AAA Devices and re-intervention dataset
Many vascular surgeons and interventional radiologists will have read “First Do No Harm”, the report of the Independent Medicines and Medical Devices Safety Review and it’s recommendations made by Baroness Cumberlege last week. A number of these have implications for our patients, particularly in relation to implantable medical devices.
To this end I am delighted to announce that the new AAA dataset goes live later today and will allow the capture of device specific information at the time of implant for both open surgical and endovascular AAA repair. Furthermore the dataset has been designed to record information on re-intervention and revision after previous AAA intervention and thus long-term device performance and patient outcomes with the ultimate goal of improved patient safety.
It became clear in 2017, following the recognition of the problems encountered with endovascular aneurysm sealing, that monitoring the performance of implantable medical devices in vascular surgery was vital to improve patient safety and outcomes. I was fortunate to spend time with the team at the National Joint Registry (NJR) in 2018, international leaders in patient centred, clinician led device surveillance and it became clear that the NJR model could be adapted for vascular surgery.
Over the last two years a lot of work has been undertaken behind the scenes to get to the point of a live dataset. I would to thank the NVR team, and in particular Sam Waton and David Cromwell for their hard work and support of this project. Multiple stakeholders have been involved from the outset and I would also like to thank Fiona Miller and more recently Richard O’Neill from the BSIR for their expertise and input. We have also sought and received support from HQIP, the MHRA, GIRFT and the National Director of Clinical Improvement for the NHS. Finally we have worked closely with the Association of British HealthTech Industries (ABHI) and Northgate, the IT provider of the NVR, specifically on the device capture aspects of the new dataset.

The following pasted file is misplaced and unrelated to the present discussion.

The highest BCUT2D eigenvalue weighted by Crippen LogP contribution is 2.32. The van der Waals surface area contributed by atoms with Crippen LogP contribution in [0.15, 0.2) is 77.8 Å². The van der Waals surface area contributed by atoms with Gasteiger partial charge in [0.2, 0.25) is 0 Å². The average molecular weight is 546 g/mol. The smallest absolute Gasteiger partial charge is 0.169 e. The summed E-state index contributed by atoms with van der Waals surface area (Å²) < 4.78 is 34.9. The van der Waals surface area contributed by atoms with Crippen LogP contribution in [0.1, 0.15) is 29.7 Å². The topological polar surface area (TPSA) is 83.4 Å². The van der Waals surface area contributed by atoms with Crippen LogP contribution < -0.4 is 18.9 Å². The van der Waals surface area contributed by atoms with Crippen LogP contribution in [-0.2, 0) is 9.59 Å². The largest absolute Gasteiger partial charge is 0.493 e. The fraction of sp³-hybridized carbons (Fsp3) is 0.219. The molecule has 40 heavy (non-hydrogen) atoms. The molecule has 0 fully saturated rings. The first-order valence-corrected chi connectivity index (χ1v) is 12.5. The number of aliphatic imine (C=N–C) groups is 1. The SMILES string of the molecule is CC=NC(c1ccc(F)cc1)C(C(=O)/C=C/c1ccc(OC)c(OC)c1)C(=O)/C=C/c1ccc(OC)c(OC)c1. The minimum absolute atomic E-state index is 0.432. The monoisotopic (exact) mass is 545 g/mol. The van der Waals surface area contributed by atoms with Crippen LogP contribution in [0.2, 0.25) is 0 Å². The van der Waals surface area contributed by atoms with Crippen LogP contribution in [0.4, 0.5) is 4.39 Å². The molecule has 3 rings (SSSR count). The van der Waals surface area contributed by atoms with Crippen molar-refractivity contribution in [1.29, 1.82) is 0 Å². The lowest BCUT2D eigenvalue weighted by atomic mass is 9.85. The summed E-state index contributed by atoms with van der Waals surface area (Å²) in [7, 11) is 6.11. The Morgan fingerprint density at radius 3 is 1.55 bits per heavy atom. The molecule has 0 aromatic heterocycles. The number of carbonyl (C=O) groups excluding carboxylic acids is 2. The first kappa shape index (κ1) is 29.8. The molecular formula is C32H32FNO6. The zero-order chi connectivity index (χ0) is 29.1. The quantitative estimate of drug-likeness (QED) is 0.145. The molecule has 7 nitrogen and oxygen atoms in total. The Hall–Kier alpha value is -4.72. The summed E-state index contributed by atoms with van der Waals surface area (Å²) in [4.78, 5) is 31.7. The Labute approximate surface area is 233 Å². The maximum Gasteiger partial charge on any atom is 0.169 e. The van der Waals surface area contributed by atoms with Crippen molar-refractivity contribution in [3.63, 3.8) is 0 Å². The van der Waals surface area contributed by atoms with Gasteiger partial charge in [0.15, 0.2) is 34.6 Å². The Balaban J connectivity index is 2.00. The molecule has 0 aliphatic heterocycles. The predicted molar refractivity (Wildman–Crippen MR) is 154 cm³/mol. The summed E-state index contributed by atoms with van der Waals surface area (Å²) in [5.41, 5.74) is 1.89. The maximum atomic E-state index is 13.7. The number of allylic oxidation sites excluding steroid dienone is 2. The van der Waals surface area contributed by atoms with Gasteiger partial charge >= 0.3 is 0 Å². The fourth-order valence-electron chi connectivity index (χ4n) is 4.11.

There will undoubtedly be some glitches and issues with the new dataset and we are very keen to receive comments and suggestions for improvement. The initial plan is to run the dataset as a pilot for 6-months and then analyse the data, with a view to modifying and improving the platform. It is vital that we capture data on the long-term performance of aortic prostheses and patient outcomes and we strongly encourage all clinicians providing aortic care to ensure the accurate capture of device information and re-interventions. In the longer-term we envisage developing the same model to capture devices implanted in carotid and peripheral vascular interventions.
Mr Jonathan Boyle, Chair of Audit and QI Committee of VSGBI and Clinical Lead of the NVR